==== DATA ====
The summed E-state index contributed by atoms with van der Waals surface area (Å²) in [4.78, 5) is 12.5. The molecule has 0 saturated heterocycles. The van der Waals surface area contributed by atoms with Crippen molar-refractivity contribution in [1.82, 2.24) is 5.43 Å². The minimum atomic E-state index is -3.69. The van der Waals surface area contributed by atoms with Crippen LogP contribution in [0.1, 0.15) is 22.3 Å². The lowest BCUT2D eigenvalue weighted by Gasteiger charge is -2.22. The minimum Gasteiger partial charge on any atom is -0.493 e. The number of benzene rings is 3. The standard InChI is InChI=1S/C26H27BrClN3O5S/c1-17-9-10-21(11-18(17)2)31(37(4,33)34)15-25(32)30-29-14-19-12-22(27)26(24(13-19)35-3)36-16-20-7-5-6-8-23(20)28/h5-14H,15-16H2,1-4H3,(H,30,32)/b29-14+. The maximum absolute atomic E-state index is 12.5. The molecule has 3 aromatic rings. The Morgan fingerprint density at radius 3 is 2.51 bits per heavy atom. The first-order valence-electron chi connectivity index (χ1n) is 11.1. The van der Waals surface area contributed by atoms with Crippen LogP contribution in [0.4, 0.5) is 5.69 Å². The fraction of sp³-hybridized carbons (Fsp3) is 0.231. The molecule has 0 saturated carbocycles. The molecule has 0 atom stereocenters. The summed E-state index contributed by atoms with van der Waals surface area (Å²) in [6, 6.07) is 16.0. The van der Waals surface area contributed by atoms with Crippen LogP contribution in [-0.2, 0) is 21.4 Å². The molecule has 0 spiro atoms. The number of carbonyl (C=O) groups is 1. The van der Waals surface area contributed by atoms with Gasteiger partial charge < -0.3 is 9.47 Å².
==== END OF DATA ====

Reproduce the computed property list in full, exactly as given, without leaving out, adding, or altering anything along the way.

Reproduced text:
The summed E-state index contributed by atoms with van der Waals surface area (Å²) in [4.78, 5) is 12.5. The molecule has 0 saturated heterocycles. The van der Waals surface area contributed by atoms with Crippen molar-refractivity contribution in [1.82, 2.24) is 5.43 Å². The minimum atomic E-state index is -3.69. The van der Waals surface area contributed by atoms with Crippen LogP contribution in [0.1, 0.15) is 22.3 Å². The lowest BCUT2D eigenvalue weighted by Gasteiger charge is -2.22. The minimum Gasteiger partial charge on any atom is -0.493 e. The number of benzene rings is 3. The standard InChI is InChI=1S/C26H27BrClN3O5S/c1-17-9-10-21(11-18(17)2)31(37(4,33)34)15-25(32)30-29-14-19-12-22(27)26(24(13-19)35-3)36-16-20-7-5-6-8-23(20)28/h5-14H,15-16H2,1-4H3,(H,30,32)/b29-14+. The maximum absolute atomic E-state index is 12.5. The molecule has 3 aromatic rings. The Morgan fingerprint density at radius 3 is 2.51 bits per heavy atom. The first-order valence-electron chi connectivity index (χ1n) is 11.1. The van der Waals surface area contributed by atoms with Crippen LogP contribution in [0.4, 0.5) is 5.69 Å². The fraction of sp³-hybridized carbons (Fsp3) is 0.231. The molecule has 0 saturated carbocycles. The molecule has 0 atom stereocenters. The summed E-state index contributed by atoms with van der Waals surface area (Å²) in [6, 6.07) is 16.0. The van der Waals surface area contributed by atoms with Crippen LogP contribution in [-0.2, 0) is 21.4 Å². The molecule has 0 spiro atoms. The number of carbonyl (C=O) groups is 1. The van der Waals surface area contributed by atoms with Gasteiger partial charge < -0.3 is 9.47 Å².